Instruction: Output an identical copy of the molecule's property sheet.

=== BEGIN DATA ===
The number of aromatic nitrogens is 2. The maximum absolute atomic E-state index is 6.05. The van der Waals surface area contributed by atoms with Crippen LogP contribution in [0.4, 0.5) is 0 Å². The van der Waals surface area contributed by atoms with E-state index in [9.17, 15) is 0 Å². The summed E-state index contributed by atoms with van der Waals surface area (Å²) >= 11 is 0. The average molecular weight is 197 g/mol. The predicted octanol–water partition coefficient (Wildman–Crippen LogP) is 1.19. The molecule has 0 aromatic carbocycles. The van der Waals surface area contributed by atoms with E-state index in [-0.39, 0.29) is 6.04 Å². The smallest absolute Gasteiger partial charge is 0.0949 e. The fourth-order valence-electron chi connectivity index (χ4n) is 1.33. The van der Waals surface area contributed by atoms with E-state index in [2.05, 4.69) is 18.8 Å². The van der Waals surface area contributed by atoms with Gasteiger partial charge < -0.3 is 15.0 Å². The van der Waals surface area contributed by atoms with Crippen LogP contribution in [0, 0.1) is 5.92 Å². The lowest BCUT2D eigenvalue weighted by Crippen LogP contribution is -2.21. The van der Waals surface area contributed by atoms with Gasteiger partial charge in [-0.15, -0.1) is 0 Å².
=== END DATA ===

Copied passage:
The number of aromatic nitrogens is 2. The maximum absolute atomic E-state index is 6.05. The van der Waals surface area contributed by atoms with Crippen LogP contribution in [0.4, 0.5) is 0 Å². The van der Waals surface area contributed by atoms with E-state index in [9.17, 15) is 0 Å². The summed E-state index contributed by atoms with van der Waals surface area (Å²) >= 11 is 0. The average molecular weight is 197 g/mol. The predicted octanol–water partition coefficient (Wildman–Crippen LogP) is 1.19. The molecule has 0 aromatic carbocycles. The van der Waals surface area contributed by atoms with E-state index in [-0.39, 0.29) is 6.04 Å². The smallest absolute Gasteiger partial charge is 0.0949 e. The fourth-order valence-electron chi connectivity index (χ4n) is 1.33. The van der Waals surface area contributed by atoms with E-state index in [2.05, 4.69) is 18.8 Å². The van der Waals surface area contributed by atoms with Gasteiger partial charge < -0.3 is 15.0 Å². The van der Waals surface area contributed by atoms with Crippen LogP contribution in [0, 0.1) is 5.92 Å². The lowest BCUT2D eigenvalue weighted by Crippen LogP contribution is -2.21. The van der Waals surface area contributed by atoms with Gasteiger partial charge in [-0.15, -0.1) is 0 Å².